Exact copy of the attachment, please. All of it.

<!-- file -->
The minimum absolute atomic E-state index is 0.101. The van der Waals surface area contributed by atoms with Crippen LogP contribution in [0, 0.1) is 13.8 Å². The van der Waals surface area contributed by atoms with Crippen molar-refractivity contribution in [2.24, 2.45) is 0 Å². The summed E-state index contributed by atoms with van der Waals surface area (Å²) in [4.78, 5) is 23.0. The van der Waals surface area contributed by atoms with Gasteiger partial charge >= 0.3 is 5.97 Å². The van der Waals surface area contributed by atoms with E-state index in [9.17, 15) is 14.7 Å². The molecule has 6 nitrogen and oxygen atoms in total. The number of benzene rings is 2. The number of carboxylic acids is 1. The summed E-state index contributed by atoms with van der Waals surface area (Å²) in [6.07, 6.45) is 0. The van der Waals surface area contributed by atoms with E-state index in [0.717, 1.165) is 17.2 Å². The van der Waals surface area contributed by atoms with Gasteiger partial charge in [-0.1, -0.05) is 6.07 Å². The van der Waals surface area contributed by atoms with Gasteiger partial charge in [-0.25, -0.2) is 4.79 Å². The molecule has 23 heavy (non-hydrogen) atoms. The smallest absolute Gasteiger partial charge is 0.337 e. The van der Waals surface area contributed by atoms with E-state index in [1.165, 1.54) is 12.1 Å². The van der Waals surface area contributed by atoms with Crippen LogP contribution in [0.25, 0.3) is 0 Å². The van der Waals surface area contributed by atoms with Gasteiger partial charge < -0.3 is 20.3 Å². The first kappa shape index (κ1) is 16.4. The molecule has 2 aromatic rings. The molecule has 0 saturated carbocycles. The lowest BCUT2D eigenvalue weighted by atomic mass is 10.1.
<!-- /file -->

The minimum absolute atomic E-state index is 0.101. The van der Waals surface area contributed by atoms with Crippen LogP contribution in [0, 0.1) is 13.8 Å². The van der Waals surface area contributed by atoms with Crippen molar-refractivity contribution in [2.24, 2.45) is 0 Å². The summed E-state index contributed by atoms with van der Waals surface area (Å²) in [4.78, 5) is 23.0. The van der Waals surface area contributed by atoms with Gasteiger partial charge >= 0.3 is 5.97 Å². The van der Waals surface area contributed by atoms with E-state index in [9.17, 15) is 14.7 Å². The molecule has 6 nitrogen and oxygen atoms in total. The number of benzene rings is 2. The number of carboxylic acids is 1. The summed E-state index contributed by atoms with van der Waals surface area (Å²) in [6.07, 6.45) is 0. The van der Waals surface area contributed by atoms with E-state index in [0.717, 1.165) is 17.2 Å². The van der Waals surface area contributed by atoms with Gasteiger partial charge in [-0.1, -0.05) is 6.07 Å². The van der Waals surface area contributed by atoms with Gasteiger partial charge in [-0.25, -0.2) is 4.79 Å². The molecule has 23 heavy (non-hydrogen) atoms. The smallest absolute Gasteiger partial charge is 0.337 e. The van der Waals surface area contributed by atoms with E-state index in [1.165, 1.54) is 12.1 Å². The van der Waals surface area contributed by atoms with Crippen LogP contribution in [0.25, 0.3) is 0 Å². The van der Waals surface area contributed by atoms with Gasteiger partial charge < -0.3 is 20.3 Å². The first kappa shape index (κ1) is 16.4. The molecule has 2 aromatic rings. The molecule has 0 saturated carbocycles. The lowest BCUT2D eigenvalue weighted by atomic mass is 10.1.